Scotland Health Care System officials forecasted dramatic changes as the hospital and its affiliates adapt to a new health care environment.
Some 90 people attended the system’s annual Community Meeting Tuesday night, where the system’s CEO, board chair, treasurer, and chief of staff reported on the achievements of 2012 and the challenges ahead.
The cost of care
System treasurer Jane Rogers reported that the system’s operating margin decreased by 3.8 percent from 2011 to -2.2 percent, a trend she said could not continue.
“For every $100 in net operating revenue we generate, $2.20 is going against our reserves to run operations,” said Rogers. “The decline in margin over the past year reflects the decrease in reimbursement that the system is receiving from its major payer sources, such as Medicare, Medicaid, and managed care. These reductions are expected to continue in the future as we embark on health care reform. This is not sustainable.”
In 2012, care for 46 percent of patients was paid for by Medicare, with 21 percent paid for by Medicaid, 22 percent by commercial insurers, and 10 percent of patients in the category of uninsured.
That 10 percent of patients responsible for their own health care costs represents a two percent increase from 2011. Health care costs for that group were discounted by $2.5 million last year.
Overall, the health care system contributed $18 million in “community benefit,” including discounts to self-pay patients, $2.9 million in charity care, $5.2 million in “bad debts” from patients unable to pay and unwilling to apply for discounts or charity, and a combined Medicaid and Medicare shortfall of $7.8 million. These numbers are unlikely to improve in the near future.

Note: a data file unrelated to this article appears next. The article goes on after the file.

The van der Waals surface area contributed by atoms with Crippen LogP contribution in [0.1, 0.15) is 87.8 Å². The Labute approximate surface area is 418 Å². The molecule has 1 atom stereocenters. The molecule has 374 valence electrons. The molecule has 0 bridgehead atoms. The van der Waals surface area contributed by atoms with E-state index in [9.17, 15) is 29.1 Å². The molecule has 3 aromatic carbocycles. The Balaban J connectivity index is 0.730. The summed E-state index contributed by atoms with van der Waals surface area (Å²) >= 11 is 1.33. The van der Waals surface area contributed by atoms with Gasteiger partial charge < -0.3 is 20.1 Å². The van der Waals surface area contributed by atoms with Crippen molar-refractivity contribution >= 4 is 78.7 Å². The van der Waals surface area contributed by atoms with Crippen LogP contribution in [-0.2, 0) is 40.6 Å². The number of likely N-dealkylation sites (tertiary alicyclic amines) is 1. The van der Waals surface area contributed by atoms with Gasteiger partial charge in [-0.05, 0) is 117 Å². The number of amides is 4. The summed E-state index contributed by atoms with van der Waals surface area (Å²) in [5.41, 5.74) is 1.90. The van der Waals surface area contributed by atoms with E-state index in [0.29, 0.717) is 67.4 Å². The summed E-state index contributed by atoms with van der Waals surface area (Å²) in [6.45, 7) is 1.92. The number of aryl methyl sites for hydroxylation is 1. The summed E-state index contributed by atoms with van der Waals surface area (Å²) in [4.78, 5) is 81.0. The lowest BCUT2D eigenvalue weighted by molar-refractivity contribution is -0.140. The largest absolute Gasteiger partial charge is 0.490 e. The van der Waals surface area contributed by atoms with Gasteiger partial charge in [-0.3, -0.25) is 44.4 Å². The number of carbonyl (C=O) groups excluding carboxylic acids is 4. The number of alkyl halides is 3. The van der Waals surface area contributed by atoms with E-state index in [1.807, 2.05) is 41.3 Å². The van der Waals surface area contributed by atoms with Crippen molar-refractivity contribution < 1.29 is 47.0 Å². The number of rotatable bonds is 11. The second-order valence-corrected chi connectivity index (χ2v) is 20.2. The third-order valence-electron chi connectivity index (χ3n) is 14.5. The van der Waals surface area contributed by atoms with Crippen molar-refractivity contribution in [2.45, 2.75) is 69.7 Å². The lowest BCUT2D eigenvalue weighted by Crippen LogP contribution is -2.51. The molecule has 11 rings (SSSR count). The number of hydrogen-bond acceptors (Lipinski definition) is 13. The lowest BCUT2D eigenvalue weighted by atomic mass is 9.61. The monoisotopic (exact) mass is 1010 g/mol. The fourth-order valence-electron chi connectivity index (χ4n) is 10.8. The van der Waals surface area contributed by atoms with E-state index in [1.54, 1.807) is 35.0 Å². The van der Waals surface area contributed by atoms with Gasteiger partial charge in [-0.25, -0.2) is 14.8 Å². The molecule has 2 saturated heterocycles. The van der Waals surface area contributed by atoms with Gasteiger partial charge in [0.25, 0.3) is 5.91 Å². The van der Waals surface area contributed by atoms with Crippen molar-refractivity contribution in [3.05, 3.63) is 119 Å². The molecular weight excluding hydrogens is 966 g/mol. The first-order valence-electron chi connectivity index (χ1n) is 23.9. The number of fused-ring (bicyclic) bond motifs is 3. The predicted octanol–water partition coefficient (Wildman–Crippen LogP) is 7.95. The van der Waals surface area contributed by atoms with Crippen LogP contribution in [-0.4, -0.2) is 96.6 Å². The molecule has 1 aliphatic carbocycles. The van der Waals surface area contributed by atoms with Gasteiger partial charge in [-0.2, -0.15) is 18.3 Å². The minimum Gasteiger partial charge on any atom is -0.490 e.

“We know with assurance that we will get less money for those 65 percent of our patients that come to us that rely on the federal government,” said system CEO Greg Wood. “Our economy in the region is slowly improving, but we know that the 10 percent of folks that don’t have any money and don’t pay us anything will not diminish in the future.”
Due to investment payoffs, the system’s overall margin was a positive 2.8 percent.
Though 2012 marked a decrease in the average wait and discharge times in the Scotland Memorial Hospital emergency room, a 10 percent increase in patients has stretched the limits of the current facility, constructed in 2007.
“We were seeing 15,000 patients a year, so this community came together and we raised $3 million to build a new emergency room,” said Nancy Walker, chair of the Scotland Health Care System board of directors. “We built it for 35,000 patients, and we thought it would last us 15 or 20 years. We were wrong; we now have 45,000 patients. We have outgrown that emergency room by leaps and bounds and we are beginning now to figure out how we can add some space.”
Scotland Memorial Hospital and its laboratory passed Joint Commission and College of American Pathologists inspections during the year.
“Joint Commission surveys every aspect of the hospital from the cleanliness of the corners in the halls to the surgical records and is just a complete once-over,” Walker said. “We passed this with no concerns and we were able to get a three-year accreditation. That is incredibly important because this is the gold standard for hospitals, and once we have that, Medicare and Medicaid accept that and that means that we do not have to worry about them also coming to review us.”